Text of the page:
1. Accepting without messaging
So you fancy a dude; you don’t have his number but you do have his first and last name and his Facebook page open on the screen in front of you. “Oh, fuck it!” you say. You hover the mouse over the “Add Friend” button, turn the other way and click like the reckless gal that you are. You start off giddy and then, with every passing minute that he doesn’t accept, less giddy and more insecure. Finally, three days later and wholly downcast, you are notified that he has finally accepted—and that’s it. No message to go along with it; not even a “like.” And so it’s settled: he either has a girlfriend or must be gay. In other words, he isn’t down. **STAMPED: NOT DTF**
2. Accepting with immediate message
Conversely, the time it takes a crush to accept a friend request is really a moot point if the acceptance is sent in tandem with a personal message. Because in this case they are explicitly DTF.
3. A personal birthday message
One of the very few useful Facebook features is its catalog of birthdays. Birthday protocol on Facebook is tremendously lazy; we have all reached a point where a mere “HBD” will send us, heart aflutter, into a state of supreme confidence. Put differently, the standards we hold for others have plunged dramatically. So if a crush sends you a personal message on Facebook wishing you a happy birthday, don’t write it off as casual. This person is suspiciously DTF, believe you me, and don’t you forget it. Unless, of course, the personal message is “HBD.” Then this person is just an asshole.
4. Commenting on an article you posted
The value of a Facebook post these days is diminishing faster than you can say “pumpernickel.” With so many pointless posts cramming your feed per day, the content of these posts have begun to hold less meaning than the comments underneath. There are two ways a crush can go when commenting on your post: the DTF route or the NOT DTF route. The former is vaguely flirtatious, with a compliment thrown in somewhere; the latter is typically a direct response to the article you posted, with heavy word choice and didactic language. Learn it and don’t get it twisted.
5. An old photo getting love
Nothing says DTF like one of your 2009-era Facebook photos getting some random love. Such behavior suggests that your entire history of tagged Facebook photos was just thoroughly investigated; and that your photo albums were just raped in the butt. As in, much exertion, v. crushing.
6. Learning vital information about crush through his or her posts
Dutifully noting the Facebook activity of a crush, even if it does not involve you, can be very revealing of one’s DTF level. For instance, if a guy you’ve been seeing posts something like, “Off to Colombia! Cartagena here I come!” and this fact was unbeknownst to you, then he’s 1) tremendously lame and 2) NOT DTF.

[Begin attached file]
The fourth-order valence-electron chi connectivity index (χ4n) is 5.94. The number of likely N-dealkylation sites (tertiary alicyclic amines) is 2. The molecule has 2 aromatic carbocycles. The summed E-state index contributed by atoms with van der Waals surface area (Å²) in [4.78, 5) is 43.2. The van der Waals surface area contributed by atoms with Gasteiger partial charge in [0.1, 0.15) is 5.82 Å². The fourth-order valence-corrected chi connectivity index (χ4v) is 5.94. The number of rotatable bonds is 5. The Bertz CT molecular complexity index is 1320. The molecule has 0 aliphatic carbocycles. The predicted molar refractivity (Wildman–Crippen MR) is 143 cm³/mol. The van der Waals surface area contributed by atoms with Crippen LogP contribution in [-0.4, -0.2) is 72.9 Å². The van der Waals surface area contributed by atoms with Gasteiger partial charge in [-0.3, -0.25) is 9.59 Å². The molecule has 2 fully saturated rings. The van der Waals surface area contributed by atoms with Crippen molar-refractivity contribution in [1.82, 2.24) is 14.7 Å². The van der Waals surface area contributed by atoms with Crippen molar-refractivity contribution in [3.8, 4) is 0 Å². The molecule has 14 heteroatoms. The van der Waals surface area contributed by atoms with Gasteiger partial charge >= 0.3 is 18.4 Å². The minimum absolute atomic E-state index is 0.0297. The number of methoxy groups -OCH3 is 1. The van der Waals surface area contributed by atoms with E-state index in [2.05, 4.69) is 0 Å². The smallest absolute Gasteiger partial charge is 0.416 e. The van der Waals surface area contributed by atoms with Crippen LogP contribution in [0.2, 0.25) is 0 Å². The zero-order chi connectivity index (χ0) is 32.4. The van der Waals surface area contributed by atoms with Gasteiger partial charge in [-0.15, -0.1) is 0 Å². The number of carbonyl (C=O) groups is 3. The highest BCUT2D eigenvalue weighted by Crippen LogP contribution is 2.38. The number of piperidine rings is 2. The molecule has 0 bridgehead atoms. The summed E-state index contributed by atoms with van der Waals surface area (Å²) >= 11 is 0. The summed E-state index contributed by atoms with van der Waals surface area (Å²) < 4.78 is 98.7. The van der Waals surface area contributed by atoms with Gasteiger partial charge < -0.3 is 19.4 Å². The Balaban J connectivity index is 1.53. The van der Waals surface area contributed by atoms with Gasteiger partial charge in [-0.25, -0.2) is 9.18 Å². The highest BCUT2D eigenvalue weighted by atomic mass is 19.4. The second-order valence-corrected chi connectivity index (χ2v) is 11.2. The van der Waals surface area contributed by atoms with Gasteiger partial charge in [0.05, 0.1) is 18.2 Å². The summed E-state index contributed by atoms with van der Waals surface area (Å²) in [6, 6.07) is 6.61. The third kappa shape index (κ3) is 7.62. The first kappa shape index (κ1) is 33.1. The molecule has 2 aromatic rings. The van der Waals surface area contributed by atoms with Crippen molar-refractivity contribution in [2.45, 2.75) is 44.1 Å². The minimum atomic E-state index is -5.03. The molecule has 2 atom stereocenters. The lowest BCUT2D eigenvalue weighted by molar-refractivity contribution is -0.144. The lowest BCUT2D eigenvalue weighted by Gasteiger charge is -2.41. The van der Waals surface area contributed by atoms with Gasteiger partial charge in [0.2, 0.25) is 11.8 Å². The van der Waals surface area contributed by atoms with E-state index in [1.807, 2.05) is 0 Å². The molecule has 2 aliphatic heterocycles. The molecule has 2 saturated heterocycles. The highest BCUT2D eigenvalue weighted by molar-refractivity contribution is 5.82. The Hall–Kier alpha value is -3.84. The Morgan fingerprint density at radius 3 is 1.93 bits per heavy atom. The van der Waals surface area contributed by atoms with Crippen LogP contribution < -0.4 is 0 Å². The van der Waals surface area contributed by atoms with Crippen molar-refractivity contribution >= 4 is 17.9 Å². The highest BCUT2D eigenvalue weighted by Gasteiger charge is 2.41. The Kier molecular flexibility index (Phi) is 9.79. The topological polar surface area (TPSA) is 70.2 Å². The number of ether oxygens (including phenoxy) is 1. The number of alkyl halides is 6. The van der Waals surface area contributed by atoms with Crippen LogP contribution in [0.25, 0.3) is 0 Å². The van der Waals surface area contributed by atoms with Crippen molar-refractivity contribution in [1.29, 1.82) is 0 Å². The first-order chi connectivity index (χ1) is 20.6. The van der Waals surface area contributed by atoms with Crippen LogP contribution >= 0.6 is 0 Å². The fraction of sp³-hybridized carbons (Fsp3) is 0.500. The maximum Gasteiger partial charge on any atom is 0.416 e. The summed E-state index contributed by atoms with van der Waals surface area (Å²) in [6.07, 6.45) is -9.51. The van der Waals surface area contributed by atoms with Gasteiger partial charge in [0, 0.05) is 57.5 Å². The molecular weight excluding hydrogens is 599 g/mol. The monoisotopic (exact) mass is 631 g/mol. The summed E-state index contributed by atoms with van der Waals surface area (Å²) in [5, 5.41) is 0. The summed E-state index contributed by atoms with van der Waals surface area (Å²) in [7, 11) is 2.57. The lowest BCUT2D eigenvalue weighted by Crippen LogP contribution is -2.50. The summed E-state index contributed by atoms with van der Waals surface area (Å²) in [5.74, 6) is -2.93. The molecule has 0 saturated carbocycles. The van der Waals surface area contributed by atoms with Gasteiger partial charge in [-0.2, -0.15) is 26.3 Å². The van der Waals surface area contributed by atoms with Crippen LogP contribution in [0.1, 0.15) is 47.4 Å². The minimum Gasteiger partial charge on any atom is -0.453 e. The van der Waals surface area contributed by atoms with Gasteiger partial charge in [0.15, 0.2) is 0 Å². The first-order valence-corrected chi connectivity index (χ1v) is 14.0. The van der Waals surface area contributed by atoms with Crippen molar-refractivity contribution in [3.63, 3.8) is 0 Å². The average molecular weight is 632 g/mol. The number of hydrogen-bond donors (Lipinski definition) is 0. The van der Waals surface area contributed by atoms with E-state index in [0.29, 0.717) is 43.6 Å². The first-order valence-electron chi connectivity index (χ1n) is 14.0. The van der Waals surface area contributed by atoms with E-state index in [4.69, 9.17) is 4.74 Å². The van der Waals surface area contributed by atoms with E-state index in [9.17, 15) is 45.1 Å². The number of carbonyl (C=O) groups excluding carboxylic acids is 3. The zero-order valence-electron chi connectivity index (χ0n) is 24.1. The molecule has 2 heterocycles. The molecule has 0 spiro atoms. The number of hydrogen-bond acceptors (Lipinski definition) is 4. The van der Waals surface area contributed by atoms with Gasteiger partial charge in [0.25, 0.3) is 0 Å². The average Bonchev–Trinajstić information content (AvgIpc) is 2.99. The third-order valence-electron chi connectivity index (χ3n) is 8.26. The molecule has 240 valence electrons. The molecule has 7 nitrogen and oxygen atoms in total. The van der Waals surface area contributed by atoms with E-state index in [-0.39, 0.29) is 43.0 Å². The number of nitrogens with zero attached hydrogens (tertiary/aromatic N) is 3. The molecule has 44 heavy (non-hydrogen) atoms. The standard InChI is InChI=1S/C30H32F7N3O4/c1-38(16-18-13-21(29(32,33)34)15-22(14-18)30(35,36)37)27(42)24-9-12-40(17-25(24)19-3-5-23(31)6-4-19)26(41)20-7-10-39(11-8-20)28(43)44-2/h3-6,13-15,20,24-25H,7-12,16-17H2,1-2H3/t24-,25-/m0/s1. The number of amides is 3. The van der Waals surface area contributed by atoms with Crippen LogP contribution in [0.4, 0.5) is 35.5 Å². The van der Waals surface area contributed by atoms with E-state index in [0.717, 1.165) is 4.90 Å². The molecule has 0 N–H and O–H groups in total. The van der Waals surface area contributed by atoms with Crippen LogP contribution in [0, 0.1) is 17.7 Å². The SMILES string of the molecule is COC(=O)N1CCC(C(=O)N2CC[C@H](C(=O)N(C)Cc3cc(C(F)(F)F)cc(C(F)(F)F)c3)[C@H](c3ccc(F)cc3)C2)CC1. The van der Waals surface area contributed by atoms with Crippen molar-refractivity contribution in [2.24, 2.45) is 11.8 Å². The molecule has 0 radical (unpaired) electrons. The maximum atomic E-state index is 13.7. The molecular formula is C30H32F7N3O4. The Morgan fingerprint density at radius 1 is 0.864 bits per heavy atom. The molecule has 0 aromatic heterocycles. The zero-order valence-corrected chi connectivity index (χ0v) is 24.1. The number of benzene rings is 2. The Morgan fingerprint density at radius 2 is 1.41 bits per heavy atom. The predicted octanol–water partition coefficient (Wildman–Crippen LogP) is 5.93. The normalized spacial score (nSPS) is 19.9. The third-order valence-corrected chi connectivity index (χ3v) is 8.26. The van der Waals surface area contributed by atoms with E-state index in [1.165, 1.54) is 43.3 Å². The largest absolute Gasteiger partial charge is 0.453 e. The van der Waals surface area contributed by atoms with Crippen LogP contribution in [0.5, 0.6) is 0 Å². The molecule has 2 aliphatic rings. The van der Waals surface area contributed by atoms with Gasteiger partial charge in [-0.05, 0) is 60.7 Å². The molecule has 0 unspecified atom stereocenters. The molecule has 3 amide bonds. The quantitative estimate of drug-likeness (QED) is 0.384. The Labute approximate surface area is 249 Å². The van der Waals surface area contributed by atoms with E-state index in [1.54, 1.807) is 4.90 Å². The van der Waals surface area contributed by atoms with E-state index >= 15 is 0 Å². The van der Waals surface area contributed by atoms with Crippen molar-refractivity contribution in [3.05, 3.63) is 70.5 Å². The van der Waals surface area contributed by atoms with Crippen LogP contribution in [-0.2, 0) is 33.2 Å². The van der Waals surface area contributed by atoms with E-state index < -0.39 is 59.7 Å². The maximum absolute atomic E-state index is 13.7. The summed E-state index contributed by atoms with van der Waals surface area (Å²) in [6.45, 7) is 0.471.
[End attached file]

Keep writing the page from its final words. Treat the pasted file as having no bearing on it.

7. Being asked by a dude to watch him jerk off
On the other hand, if a dude sends you the ol’ “will you watch me jerk off?” message, then you can be pretty sure he’s DTF. Though it is very possible that he’s DTF in less of a conventional and more of a “sexting fetish” kind-of-way.
8. Your “I’m returning home” post gets liked
Perhaps you’ve been working abroad for the past year and finally have time to come home. Maybe you want to secure some DTF potentials before your arrival. How do you do it, you ask? Why, the ol’ “NYC get ready for me! Home in 2 days!!” post, of course. Liking this post is another way of telling the writer of said post that you’re 50% DTF, but not quite ready for the level of commitment implicit in personal messages
9. Playful banter
If someone tries to spark up some playful banter with you on Facebook, they’re DDTF—as in, desperately down to fuck. This is the type of kid you can guarantee will come right over at the sound of a 2am booty call. Put ’em in your back pocket; they’re not going anywhere.
10. If posting on their wall garners one “like”
Posting something to a crush’s wall can cause all sorts of anxiety-induced rashes—hives, boils, psoriasis, you name it. The recipient knows this, and therefore also knows that their response carries much weight. When your post garners nothing but a measly “like,” it’s time to throw in the towel because your crush is—BOOM!— NOT DTF.
11. Receiving a party invitation
Getting invited to a party is not at all a sign that the person is DTF and if you happen to glean this from a simple invite, then there’s a good chance you’re socially stunted.
12. Receiving an indirect party invitation
And yet, it’s astonishing how different in nature the direct party invite is from the indirect one. If a dude invites you to his friend’s party—and it’s clear he didn’t dole out invites in a state of reckless abandon—then he is DTF.